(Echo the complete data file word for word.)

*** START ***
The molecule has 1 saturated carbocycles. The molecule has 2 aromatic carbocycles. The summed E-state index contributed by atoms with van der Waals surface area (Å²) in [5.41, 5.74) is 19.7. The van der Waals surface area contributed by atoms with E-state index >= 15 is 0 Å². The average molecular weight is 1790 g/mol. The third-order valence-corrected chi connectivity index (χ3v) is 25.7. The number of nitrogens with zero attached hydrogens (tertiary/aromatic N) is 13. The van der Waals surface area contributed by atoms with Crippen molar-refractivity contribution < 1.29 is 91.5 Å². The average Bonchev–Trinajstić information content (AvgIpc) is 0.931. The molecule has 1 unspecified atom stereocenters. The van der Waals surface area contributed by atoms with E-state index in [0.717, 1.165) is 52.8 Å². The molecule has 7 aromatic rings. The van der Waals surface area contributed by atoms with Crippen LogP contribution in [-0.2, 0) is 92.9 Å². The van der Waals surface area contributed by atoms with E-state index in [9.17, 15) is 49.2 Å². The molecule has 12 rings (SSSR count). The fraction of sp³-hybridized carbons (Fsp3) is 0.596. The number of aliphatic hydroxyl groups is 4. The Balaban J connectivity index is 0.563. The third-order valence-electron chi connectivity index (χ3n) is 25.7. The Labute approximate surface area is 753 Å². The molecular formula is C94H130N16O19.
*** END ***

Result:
The molecule has 1 saturated carbocycles. The molecule has 2 aromatic carbocycles. The summed E-state index contributed by atoms with van der Waals surface area (Å²) in [5.41, 5.74) is 19.7. The van der Waals surface area contributed by atoms with E-state index >= 15 is 0 Å². The average molecular weight is 1790 g/mol. The third-order valence-corrected chi connectivity index (χ3v) is 25.7. The number of nitrogens with zero attached hydrogens (tertiary/aromatic N) is 13. The van der Waals surface area contributed by atoms with Crippen molar-refractivity contribution < 1.29 is 91.5 Å². The average Bonchev–Trinajstić information content (AvgIpc) is 0.931. The molecule has 1 unspecified atom stereocenters. The van der Waals surface area contributed by atoms with E-state index in [0.717, 1.165) is 52.8 Å². The molecule has 7 aromatic rings. The van der Waals surface area contributed by atoms with Crippen LogP contribution in [-0.2, 0) is 92.9 Å². The van der Waals surface area contributed by atoms with E-state index in [9.17, 15) is 49.2 Å². The molecule has 12 rings (SSSR count). The fraction of sp³-hybridized carbons (Fsp3) is 0.596. The number of aliphatic hydroxyl groups is 4. The Balaban J connectivity index is 0.563. The third-order valence-electron chi connectivity index (χ3n) is 25.7. The Labute approximate surface area is 753 Å². The molecular formula is C94H130N16O19.